Discretionary Disclosure by non-TARP Banks during the Financial Crisis of 2008
|Speaker:||Prof Daniel Bens, Associate Professor of Accounting and Control. INSEAD Business School|
|Date:||Wednesday 29 May 2013|
|Time:||14:00 - 15:30|
|Location:||Building One: Pearson Teaching Room|
We examine the disclosure choice of U.S. banks that opt out of the federal government’s Troubled Asset Relief Program (TARP) during the fourth quarter 2008. The Capital Purchase Program (CPP) element of TARP offered banks the opportunity to issue preferred equity to the federal government, provided that they met certain financial criteria. For those banks that opt out of TARP / CPP, only 45% provide timely disclosures (i.e., prior to 31 December 2008) to the capital market.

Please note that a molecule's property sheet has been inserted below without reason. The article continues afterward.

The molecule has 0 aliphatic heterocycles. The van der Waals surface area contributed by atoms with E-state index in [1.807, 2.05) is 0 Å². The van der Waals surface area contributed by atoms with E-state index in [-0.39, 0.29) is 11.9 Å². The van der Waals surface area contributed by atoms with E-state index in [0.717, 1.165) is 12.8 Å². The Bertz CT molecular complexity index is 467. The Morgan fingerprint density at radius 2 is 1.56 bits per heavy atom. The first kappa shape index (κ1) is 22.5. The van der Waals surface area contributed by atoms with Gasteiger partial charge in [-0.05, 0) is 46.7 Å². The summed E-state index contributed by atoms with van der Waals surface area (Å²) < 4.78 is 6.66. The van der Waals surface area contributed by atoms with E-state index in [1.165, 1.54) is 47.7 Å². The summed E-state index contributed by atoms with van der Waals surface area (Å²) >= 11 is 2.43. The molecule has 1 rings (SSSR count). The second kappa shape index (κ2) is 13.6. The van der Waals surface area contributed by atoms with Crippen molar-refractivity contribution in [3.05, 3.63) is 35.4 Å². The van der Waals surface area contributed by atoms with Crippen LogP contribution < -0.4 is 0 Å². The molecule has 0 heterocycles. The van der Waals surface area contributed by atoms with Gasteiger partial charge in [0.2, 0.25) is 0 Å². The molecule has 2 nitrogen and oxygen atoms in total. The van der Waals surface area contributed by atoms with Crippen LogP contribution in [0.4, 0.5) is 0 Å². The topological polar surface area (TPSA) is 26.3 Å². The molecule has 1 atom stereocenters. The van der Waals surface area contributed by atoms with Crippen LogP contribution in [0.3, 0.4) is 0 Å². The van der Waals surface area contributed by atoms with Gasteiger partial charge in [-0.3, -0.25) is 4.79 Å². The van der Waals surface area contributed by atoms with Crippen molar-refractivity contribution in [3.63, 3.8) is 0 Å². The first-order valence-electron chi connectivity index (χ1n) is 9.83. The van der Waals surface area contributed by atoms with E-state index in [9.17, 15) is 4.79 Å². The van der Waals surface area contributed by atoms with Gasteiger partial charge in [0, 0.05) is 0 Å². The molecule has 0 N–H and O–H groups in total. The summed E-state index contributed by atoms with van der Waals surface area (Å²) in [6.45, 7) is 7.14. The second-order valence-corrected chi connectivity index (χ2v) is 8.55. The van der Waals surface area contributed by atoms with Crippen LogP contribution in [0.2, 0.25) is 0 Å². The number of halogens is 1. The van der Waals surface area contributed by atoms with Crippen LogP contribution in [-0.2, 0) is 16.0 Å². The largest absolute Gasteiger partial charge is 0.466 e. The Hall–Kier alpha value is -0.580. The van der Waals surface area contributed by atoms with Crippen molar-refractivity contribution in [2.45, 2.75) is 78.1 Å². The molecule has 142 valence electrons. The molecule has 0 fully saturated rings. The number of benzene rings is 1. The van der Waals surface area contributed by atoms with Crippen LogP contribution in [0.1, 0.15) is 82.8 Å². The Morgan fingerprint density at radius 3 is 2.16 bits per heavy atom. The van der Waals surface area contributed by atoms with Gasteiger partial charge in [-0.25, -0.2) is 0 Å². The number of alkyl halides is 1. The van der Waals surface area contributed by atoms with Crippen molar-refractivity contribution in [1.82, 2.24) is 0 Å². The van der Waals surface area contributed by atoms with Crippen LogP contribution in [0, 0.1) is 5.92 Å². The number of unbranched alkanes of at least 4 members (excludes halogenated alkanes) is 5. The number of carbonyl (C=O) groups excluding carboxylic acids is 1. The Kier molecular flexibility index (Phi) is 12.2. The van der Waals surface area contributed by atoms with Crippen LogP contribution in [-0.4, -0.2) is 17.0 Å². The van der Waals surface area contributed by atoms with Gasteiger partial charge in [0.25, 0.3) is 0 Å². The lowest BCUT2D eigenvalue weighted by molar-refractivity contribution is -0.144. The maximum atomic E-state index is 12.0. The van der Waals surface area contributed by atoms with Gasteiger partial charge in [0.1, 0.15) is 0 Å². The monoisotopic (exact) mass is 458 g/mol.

This disclosure decision is only marginally associated with equity market uncertainty regarding banks’ shares. The much stronger result is more primal: good news banks disclose their opt out, while bad news banks withhold. This result is not consistent with analytical predictions that full disclosure is likely when several market frictions are absent – which we argue is the case in this setting.